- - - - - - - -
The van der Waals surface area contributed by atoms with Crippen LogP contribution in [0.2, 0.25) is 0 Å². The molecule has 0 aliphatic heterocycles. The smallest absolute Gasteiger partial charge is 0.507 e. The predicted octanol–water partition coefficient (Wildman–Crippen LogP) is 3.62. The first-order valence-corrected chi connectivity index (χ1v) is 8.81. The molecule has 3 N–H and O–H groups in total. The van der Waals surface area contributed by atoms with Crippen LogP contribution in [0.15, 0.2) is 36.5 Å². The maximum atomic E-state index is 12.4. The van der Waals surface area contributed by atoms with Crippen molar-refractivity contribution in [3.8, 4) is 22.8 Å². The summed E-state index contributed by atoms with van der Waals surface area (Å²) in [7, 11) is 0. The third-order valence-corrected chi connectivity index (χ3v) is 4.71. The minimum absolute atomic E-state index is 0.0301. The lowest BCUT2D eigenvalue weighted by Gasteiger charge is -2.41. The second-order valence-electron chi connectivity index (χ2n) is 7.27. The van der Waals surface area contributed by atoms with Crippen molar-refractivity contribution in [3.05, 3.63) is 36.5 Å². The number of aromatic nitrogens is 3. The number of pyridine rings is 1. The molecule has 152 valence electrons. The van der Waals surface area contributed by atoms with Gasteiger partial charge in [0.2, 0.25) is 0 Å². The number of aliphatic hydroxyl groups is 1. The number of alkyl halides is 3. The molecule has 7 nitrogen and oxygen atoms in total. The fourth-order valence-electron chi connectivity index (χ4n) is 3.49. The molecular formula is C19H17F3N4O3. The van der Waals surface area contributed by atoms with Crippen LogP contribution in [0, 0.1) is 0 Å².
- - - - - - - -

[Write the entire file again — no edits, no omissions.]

The van der Waals surface area contributed by atoms with Crippen LogP contribution in [0.2, 0.25) is 0 Å². The molecule has 0 aliphatic heterocycles. The smallest absolute Gasteiger partial charge is 0.507 e. The predicted octanol–water partition coefficient (Wildman–Crippen LogP) is 3.62. The first-order valence-corrected chi connectivity index (χ1v) is 8.81. The molecule has 3 N–H and O–H groups in total. The van der Waals surface area contributed by atoms with Crippen LogP contribution in [0.15, 0.2) is 36.5 Å². The maximum atomic E-state index is 12.4. The van der Waals surface area contributed by atoms with Crippen molar-refractivity contribution in [3.8, 4) is 22.8 Å². The summed E-state index contributed by atoms with van der Waals surface area (Å²) in [7, 11) is 0. The third-order valence-corrected chi connectivity index (χ3v) is 4.71. The minimum absolute atomic E-state index is 0.0301. The lowest BCUT2D eigenvalue weighted by Gasteiger charge is -2.41. The second-order valence-electron chi connectivity index (χ2n) is 7.27. The van der Waals surface area contributed by atoms with Crippen molar-refractivity contribution in [3.05, 3.63) is 36.5 Å². The number of aromatic nitrogens is 3. The number of pyridine rings is 1. The molecule has 152 valence electrons. The van der Waals surface area contributed by atoms with Gasteiger partial charge in [0.2, 0.25) is 0 Å². The number of aliphatic hydroxyl groups is 1. The number of alkyl halides is 3. The molecule has 7 nitrogen and oxygen atoms in total. The fourth-order valence-electron chi connectivity index (χ4n) is 3.49. The molecular formula is C19H17F3N4O3. The van der Waals surface area contributed by atoms with Crippen LogP contribution in [0, 0.1) is 0 Å².